Cluster Headache: What Is It and What Can You Do?
Cluster headache is an excruciatingly painful headache that can occur in groups or clusters. Considered perhaps the most painful of all headache types, they often begin an hour or two after going to sleep and awaken people in the middle of the night.1
What is cluster headache?
Cluster headache is considered a primary headache disorder. Cluster headache is part of the trigeminal autonomic cephalgias (TAC) group of primary headache disorders.1,2 The primary head pain symptoms of cluster develop on one side of the head, in the trigeminal nerve area, and have an array of symptoms that develop on the same side of the head as the headache, including watering eyes and drooping eyelid.1
How often do cluster headaches occur?
Characterized by periods of daily painful headaches, cluster headache typically occurs at the same time each day with intense pain coming on quickly and often stopping as suddenly as it starts. Cluster headache can happen numerous times in a day where the pain experienced is severe and the symptoms produced are similar each time they develop.1-5 Cluster headache can be exhausting but when each headache ends typically there are no ongoing or residual symptoms. They end as suddenly as they come on.1
Pain and cluster headache
Cluster headache is cyclic, the head pain occurs in groups, and can be short or long term. People experience the same type of severe, unilateral pain (one-side) from a head pain that develops 1 to 4 times a day. People often describe this as a stabbing pain in one eye or behind their eye. These pain symptoms can last from 15 minutes to 2-3 hours, with the average lasting around half an hour.1-3
Types of cluster headache
Cluster headache is classified into two types: episodic and chronic.
Episodic cluster headache
Head pain that occurs in groups that last between 1 week and 1 year, separated by pain-free periods of remission, are considered episodic.2 These cluster periods are separated by months, sometimes years, of remission during which there is no further development of cluster headache.3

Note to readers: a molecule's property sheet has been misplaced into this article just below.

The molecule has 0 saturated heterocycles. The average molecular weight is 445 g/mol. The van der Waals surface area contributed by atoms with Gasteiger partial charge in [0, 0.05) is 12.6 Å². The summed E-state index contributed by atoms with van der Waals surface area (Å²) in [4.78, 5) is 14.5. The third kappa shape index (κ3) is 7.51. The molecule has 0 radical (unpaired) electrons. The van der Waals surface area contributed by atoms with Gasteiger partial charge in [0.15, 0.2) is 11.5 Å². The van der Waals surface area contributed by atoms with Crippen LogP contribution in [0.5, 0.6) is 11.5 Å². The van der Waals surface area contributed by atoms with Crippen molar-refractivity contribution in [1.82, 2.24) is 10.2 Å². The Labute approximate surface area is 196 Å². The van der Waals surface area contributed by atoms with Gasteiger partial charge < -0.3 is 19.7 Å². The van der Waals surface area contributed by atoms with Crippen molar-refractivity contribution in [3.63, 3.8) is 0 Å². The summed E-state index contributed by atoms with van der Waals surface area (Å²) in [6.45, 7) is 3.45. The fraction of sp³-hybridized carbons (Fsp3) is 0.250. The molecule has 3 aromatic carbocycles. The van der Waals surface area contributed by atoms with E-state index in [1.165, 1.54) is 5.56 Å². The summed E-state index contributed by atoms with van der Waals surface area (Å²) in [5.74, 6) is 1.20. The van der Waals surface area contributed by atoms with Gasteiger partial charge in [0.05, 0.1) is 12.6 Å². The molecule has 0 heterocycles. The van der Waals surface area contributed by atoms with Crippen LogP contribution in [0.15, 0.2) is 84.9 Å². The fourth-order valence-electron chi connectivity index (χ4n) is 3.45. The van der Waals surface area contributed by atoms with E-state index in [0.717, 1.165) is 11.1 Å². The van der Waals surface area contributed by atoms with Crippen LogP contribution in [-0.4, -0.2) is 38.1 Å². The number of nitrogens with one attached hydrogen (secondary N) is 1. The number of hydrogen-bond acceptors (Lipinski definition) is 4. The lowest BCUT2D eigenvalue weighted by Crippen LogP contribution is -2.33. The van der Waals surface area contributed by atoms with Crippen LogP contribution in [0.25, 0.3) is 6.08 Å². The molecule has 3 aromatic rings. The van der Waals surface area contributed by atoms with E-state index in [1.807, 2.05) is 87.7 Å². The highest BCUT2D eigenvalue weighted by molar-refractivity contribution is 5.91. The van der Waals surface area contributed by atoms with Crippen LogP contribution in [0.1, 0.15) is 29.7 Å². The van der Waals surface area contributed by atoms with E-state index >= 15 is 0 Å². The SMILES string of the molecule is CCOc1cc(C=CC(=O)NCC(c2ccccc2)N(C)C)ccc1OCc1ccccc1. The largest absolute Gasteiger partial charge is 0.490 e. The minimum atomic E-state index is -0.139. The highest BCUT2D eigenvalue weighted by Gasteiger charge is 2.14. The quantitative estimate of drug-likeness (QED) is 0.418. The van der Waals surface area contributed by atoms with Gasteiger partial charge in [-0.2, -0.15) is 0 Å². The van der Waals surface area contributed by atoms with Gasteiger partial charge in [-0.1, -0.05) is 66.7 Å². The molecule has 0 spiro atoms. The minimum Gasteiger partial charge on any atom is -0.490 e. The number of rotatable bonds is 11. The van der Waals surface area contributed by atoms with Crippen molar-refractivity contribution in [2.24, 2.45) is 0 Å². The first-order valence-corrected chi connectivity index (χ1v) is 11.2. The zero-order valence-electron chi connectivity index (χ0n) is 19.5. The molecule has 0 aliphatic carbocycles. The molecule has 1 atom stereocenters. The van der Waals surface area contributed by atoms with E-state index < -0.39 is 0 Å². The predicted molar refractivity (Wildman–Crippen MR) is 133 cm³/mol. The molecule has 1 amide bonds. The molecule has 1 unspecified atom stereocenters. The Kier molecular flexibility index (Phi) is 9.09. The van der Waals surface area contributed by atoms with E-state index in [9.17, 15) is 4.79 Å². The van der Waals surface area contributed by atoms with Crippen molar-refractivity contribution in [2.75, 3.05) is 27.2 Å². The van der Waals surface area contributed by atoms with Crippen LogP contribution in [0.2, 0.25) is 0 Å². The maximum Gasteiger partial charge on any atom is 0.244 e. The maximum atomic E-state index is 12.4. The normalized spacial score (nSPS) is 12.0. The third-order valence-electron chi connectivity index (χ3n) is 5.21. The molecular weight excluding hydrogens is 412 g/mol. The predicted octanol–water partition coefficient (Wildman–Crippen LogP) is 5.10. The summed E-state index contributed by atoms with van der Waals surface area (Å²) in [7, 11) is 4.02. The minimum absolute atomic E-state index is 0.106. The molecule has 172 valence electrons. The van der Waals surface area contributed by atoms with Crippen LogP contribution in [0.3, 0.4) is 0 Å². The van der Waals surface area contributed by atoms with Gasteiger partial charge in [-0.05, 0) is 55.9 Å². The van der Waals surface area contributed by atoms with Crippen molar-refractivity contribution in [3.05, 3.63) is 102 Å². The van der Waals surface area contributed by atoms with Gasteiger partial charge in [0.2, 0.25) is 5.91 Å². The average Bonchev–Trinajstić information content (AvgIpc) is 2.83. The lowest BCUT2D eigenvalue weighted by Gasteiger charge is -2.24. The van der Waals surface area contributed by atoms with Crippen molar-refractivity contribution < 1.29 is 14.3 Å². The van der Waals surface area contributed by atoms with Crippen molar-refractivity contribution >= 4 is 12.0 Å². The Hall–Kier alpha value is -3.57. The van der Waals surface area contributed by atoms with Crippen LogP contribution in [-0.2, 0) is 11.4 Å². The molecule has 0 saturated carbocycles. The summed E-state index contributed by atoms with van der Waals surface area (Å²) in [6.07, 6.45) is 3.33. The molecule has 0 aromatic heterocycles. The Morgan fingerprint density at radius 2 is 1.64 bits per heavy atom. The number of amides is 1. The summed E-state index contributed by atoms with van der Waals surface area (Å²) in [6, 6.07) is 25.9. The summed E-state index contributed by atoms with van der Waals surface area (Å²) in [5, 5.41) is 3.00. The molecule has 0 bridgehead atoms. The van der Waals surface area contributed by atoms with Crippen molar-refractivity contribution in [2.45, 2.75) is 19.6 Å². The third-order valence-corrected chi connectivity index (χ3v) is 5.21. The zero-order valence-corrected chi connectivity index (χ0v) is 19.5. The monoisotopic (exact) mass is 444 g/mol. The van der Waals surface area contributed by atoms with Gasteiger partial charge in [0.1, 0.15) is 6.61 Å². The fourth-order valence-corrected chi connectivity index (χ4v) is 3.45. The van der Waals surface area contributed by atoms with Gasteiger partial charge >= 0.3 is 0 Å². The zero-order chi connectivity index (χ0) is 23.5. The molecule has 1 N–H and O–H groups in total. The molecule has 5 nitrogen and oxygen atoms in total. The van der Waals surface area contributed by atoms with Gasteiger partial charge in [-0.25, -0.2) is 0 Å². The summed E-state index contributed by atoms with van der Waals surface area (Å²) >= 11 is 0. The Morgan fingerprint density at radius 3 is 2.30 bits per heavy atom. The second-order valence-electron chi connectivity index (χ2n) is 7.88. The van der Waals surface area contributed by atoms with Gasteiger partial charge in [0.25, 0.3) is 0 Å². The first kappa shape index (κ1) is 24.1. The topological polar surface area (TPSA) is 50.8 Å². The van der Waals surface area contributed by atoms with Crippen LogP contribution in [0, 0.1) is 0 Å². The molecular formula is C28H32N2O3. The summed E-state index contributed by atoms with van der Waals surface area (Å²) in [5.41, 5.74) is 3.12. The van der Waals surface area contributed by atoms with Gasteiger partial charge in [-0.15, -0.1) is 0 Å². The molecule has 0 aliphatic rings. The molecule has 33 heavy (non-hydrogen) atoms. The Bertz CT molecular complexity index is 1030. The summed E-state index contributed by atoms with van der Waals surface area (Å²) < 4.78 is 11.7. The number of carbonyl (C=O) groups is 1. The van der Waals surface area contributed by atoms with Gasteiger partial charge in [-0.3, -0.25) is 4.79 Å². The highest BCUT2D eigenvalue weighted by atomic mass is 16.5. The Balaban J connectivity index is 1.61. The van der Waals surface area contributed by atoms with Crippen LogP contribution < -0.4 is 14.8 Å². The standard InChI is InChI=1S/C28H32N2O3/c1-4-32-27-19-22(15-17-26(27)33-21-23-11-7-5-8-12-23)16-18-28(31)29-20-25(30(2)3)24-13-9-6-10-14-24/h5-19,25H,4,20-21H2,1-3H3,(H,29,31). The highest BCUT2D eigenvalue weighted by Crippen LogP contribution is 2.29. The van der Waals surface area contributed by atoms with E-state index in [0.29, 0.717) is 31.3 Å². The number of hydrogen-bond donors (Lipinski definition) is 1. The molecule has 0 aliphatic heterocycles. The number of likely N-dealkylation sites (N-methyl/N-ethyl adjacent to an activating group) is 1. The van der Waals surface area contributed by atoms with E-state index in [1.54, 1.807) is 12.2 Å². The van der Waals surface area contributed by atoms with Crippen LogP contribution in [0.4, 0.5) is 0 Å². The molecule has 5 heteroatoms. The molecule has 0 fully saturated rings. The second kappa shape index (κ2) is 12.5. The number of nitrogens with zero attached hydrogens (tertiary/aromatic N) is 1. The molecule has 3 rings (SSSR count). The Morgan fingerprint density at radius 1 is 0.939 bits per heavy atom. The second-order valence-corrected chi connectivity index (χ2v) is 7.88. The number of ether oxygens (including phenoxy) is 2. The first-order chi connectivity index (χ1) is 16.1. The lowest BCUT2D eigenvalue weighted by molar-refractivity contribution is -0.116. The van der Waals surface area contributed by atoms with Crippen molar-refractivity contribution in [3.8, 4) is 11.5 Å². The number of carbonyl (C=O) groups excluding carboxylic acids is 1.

Chronic cluster headaches
People with the chronic form experience cluster headache with no period of relief or remission for more than a year, or a break period that is so brief (lasting less than a month) that it is not considered a remission. It is estimated that fewer than 20% of those experiencing cluster headache have a chronic form.2,3
History of cluster headache
Cluster headache was first described in 1641.3 They have been identified by different names including after a London neurologist, Dr. Wilfred Harris (1926) and US neurologist Dr. Bayard Taylor Horton. Other names include:
- familial cluster headaches
- histamine cephalalgia
- vasogenic facial pain
- ciliary neuralgia
- erythromelalgia of the head
- erythroprosopalgia of Bing
- Horton’s headache
- Harris-Horton’s disease
- migrainous neuralgia (of Harris)
Cluster headache causes and triggers
Cluster headache has been associated with disruptions to the biological clock which is controlled by the hypothalamus area of the brain. This is why many people with cluster headache are awakened at night from the onset of an episode. There is no singular cause for cluster headache, though genetics may play a role. While the cause for cluster headache is unknown, there are some triggers that have been identified such as foods, medications, seasonal changes, and being at high altitudes.1,4,5
Cluster headache treatments
There is currently no cure for cluster headache. The approach to treatment generally involves treatment for immediate pain relief as well as a plan for prevention. Therapeutic options for cluster headache treatment include using a 2-pronged approach to both manage episodic pain while reducing the number and severity of attacks.4 These involve both medication and lifestyle modifications.1
There are a variety of medications prescribed to prevent cluster headache attacks that range from over the counter anti-inflammatories to prescription steroids, triptans, and calcium channel blocker medicines. They can be taken on a prophylactic basis which means they can delay or prevent the onset and intensity.2,5
When a cluster headache develops, immediate relief is most frequently the desired goal. Some people use injectable triptans or hormones to bring about pain reduction. Breathing pure oxygen during a cluster headache attack is another approach that may offer some relief, especially when attacks occur at night when oxygen may be more available and convenient.2,4
Cluster headache is believed to decline with age such that individuals experience less frequent bouts and prolonged periods of remission in between episodes.3
Talk to your doctor
If you experience a sudden change in headache type or pain, seek immediate medical help. If you think you are experiencing cluster headache or migraine but have not been diagnosed, call your doctor for an appointment, or ask for a referral to a specialist. Most likely you will need to see a headache specialist or neurologist to get a confirmatory diagnosis.1,4
Resources for cluster headache
Cluster headache resources are available through the National Organization of Rare Disorders (NORD). Cluster headache affects a small percentage of the population; between 200,000 and 1 million people.2 It had been considered a rare condition but recently researchers have asked for this condition to be reevaluated because of its increasing prevalence. According to the National Institutes of Health (NIH) a rare disease is defined as a condition that affects fewer than 200,000 people.
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